Can Philosophy be
Music without Words
A reflection after listening to Messiaen's 'Turangalîla-Symphonie'
Finding God, Love And The Meaning Of Life
Can Philosophy be Music without Words?
I'm not just asking if philosophy can be communicated without words, as if the words are primary but nevertheless communicated in non-verbal ways: in music, for example.
I'm asking if the love of wisdom, and the wisdom thus loved, might be in the music itself, because you hear in the music its ideas of God, love, beauty, terror, faith, doubt, and the meaning of life.
I can well imagine that if you did, you might not "understand" it in a conventional, verbal way. That is, you might not be able to stand under the music, or perhaps more accurately over it, behold it, and say "look, let's get this clearly framed in our minds with more words." No, the philosophy could not be understood in this verbal, enframing way.
Still the philosophy might be felt, and in the feeling there might be a certain kind of understanding, albeit spiritual or emotional, not verbal. The philosophy -- that is, the music -- would then functions as what Whitehead calls a lure for feeling: a proposal for how you might experience and respond to the world in a holistic way, honest to its beauty and terror, its potentials for agony and ecstasy.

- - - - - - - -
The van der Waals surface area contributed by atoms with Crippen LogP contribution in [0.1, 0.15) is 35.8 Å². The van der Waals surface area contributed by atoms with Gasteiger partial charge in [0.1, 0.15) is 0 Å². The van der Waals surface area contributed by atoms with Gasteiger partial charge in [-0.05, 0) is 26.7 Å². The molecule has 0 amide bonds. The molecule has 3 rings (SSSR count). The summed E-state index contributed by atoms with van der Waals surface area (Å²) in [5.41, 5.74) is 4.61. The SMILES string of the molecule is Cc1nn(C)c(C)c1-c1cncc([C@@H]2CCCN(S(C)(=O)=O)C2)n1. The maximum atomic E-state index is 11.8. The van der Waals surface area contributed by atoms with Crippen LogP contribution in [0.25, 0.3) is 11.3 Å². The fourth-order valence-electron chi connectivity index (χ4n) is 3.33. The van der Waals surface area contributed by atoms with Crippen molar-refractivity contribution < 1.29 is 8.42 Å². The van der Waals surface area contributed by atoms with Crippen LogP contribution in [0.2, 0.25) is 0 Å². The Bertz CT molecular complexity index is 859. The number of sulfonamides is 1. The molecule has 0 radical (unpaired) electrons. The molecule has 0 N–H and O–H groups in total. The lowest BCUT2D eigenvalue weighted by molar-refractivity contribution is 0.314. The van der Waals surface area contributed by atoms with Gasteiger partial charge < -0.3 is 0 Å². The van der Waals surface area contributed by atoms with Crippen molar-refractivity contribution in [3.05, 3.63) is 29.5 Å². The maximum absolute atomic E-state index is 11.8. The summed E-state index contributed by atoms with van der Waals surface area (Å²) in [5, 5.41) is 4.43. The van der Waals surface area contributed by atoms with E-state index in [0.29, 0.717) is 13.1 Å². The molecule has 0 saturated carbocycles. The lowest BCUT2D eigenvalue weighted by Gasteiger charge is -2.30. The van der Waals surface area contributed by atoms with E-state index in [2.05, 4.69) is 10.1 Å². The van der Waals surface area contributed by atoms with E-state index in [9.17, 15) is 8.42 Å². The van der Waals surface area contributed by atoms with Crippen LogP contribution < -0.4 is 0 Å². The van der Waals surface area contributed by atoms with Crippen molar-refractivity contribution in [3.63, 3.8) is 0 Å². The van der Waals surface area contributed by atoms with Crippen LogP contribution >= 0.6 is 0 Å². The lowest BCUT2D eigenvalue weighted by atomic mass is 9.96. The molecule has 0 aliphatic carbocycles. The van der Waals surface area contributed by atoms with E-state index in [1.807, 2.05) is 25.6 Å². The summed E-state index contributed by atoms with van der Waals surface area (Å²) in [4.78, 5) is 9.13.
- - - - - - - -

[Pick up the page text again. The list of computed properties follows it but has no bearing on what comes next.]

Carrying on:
True, it can help to have some simple words to name the feelings, if only as signposts. The spiritual alphabet of Mary Ann and Frederic Brussat offers words.
And the "words" of Marin Alsop, in her interview with NPR are likewise very helpful.
Meaning as Emotional Worlds
But...they are not the point The meaning is in the emotional worlds the sounds contain and evoke, relative to the listener.
It is nice, but not necessary, if the feelings are shared. It is nice, but not necessary, if you are sitting next to someone as you listen, and at certain points you turn to that person and nod your head in the sense of saying “yes” to what you hear.
But there need be no consensus of this sort, because the meanings are heard in an individualized way.
This kind of philosophy nwould not be the kind that is discussed in the university. It would not written in texts. But you might hear this kind of philosophy, not only in massive works like Messiaen's 'Turangalîla-Symphonie,' but even in the simplest of melodies you hear on the radio, or everything in between. Maybe the philosophy of music is really the philosophy in music -- and there may be as many different philosophies as there are listeners.